Bane, Banal, Bastion, Beget, Belabor and Beleaguer
This is a list of Difficult Words: Bane, Banal, Bastion, Beget, Belabor and Beleaguer
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Banal (buh NAL, BANE ul) adj: unoriginal, ordinary
• The dinner conversation was so banal that Amanda fell asleep in her dessert dish.
• A banal statement is a boring, trite, and uncreative statement. It is a banality.
• What made Amanda fall asleep was the banality of the dinner conversation.
Bane (bane) n: poison, torment, cause of harm
• Bane means poison (wolf bane is a kind of poisonous plant), but the word is usually used figuratively.
• To say that someone is the bane of your existence is to say that that person poisons your enjoyment of life.
• Baneful means harmful.
Bastion (BAS chun) n: stronghold, fortress, fortified place
• Mrs. Garrett's classroom is a bastion of banality. That is, it's a place where originality seldom if ever makes its way inside.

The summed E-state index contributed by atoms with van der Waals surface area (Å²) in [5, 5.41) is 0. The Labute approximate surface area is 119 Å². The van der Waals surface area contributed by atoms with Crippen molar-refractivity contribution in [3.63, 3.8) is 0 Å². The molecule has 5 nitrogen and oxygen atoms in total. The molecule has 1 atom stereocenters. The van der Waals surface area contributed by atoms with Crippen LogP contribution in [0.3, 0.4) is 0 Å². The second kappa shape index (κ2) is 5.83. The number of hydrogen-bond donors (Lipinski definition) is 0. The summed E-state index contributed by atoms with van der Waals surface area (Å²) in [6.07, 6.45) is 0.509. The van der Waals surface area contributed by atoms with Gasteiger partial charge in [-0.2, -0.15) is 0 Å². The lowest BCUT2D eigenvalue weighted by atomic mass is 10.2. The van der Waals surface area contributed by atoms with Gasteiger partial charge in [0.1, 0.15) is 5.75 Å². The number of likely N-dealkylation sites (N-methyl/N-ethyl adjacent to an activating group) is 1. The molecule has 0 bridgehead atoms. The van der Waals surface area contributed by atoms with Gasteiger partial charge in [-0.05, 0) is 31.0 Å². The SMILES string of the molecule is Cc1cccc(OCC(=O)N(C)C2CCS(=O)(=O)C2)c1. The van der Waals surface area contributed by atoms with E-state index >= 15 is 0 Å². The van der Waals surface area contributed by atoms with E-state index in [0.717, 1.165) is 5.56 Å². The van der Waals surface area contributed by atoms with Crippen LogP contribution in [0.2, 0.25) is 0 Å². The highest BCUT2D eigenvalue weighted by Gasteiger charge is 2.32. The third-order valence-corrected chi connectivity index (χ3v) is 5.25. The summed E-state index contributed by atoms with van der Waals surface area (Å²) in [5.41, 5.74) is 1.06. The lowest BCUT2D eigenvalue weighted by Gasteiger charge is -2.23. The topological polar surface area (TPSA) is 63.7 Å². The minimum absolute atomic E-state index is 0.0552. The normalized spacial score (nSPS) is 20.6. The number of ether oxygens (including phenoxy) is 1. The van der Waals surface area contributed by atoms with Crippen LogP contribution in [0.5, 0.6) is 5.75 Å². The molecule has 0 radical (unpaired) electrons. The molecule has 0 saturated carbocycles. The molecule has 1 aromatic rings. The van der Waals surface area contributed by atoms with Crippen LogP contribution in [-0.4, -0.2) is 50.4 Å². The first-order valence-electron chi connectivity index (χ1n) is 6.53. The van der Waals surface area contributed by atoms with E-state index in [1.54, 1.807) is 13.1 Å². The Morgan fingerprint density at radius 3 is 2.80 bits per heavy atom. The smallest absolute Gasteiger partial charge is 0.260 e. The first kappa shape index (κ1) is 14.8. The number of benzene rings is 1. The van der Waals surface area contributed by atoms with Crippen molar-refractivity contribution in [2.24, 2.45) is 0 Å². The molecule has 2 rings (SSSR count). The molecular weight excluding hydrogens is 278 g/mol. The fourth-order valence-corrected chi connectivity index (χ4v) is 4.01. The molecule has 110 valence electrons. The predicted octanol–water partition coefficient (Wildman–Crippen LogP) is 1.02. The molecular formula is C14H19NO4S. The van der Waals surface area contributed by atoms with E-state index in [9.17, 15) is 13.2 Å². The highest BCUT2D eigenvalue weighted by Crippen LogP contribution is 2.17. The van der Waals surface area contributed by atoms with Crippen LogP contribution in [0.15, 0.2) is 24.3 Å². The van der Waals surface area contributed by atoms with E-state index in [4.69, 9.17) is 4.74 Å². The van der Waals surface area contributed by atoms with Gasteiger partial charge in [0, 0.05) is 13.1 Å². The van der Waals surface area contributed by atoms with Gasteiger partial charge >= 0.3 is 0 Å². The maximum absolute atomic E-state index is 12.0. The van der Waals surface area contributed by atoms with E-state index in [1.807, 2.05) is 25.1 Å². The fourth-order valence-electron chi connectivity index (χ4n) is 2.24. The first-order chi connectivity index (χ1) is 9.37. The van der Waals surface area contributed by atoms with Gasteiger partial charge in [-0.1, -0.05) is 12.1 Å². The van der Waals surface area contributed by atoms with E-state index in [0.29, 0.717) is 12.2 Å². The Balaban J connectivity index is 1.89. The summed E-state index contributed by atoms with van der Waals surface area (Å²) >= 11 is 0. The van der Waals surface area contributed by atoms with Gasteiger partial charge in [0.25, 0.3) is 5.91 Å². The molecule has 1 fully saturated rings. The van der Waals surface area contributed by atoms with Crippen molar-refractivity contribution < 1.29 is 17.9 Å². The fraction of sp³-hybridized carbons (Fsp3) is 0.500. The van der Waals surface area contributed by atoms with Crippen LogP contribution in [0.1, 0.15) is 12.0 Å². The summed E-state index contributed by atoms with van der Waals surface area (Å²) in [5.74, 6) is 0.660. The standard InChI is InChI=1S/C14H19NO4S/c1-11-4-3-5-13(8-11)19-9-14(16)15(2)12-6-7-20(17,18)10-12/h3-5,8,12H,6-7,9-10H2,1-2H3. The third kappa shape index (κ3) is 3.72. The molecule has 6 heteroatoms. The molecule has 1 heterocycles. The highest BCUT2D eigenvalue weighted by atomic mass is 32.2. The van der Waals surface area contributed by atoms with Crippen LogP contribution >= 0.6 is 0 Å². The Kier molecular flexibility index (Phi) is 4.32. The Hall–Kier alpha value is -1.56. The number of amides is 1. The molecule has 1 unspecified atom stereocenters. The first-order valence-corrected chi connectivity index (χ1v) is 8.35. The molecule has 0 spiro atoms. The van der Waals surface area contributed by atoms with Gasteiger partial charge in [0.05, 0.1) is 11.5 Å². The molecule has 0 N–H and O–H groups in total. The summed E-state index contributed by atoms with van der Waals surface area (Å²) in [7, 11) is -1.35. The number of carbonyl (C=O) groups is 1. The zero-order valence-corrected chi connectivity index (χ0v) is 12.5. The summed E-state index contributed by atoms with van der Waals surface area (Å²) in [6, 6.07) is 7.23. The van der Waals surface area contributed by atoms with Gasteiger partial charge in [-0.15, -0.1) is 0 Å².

• The robbers terrorized the village for several weeks and then escaped to their bastion high in the treacherous mountains.
Beget (bi GET) v: to give birth to, to create, to lead, to cause
• Those who lie should be creative and have good memories, since one lie leads often to another lie, which begets another.
Belabor (bi LAY bur) v: to go over repeatedly or to an absurd extent
• For more than an hour, the boring speaker belabored his point about the challenge of foreign competition.
• Mr. Irving spent the entire period belaboring the obvious. He made the same dumb observation over and over again.
Beleaguer (bi LEE gur) v: to surround, to besiege, to harass
• No one could leave the beleaguered city; the attacking army had closed off all the exits.
• Oscar felt beleaguered at work. He was months behind in his assignments and he had little hope of catching up.
• The beleaguered President seldom emerged from the Oval Office as he struggled to deal with the growing scandal.
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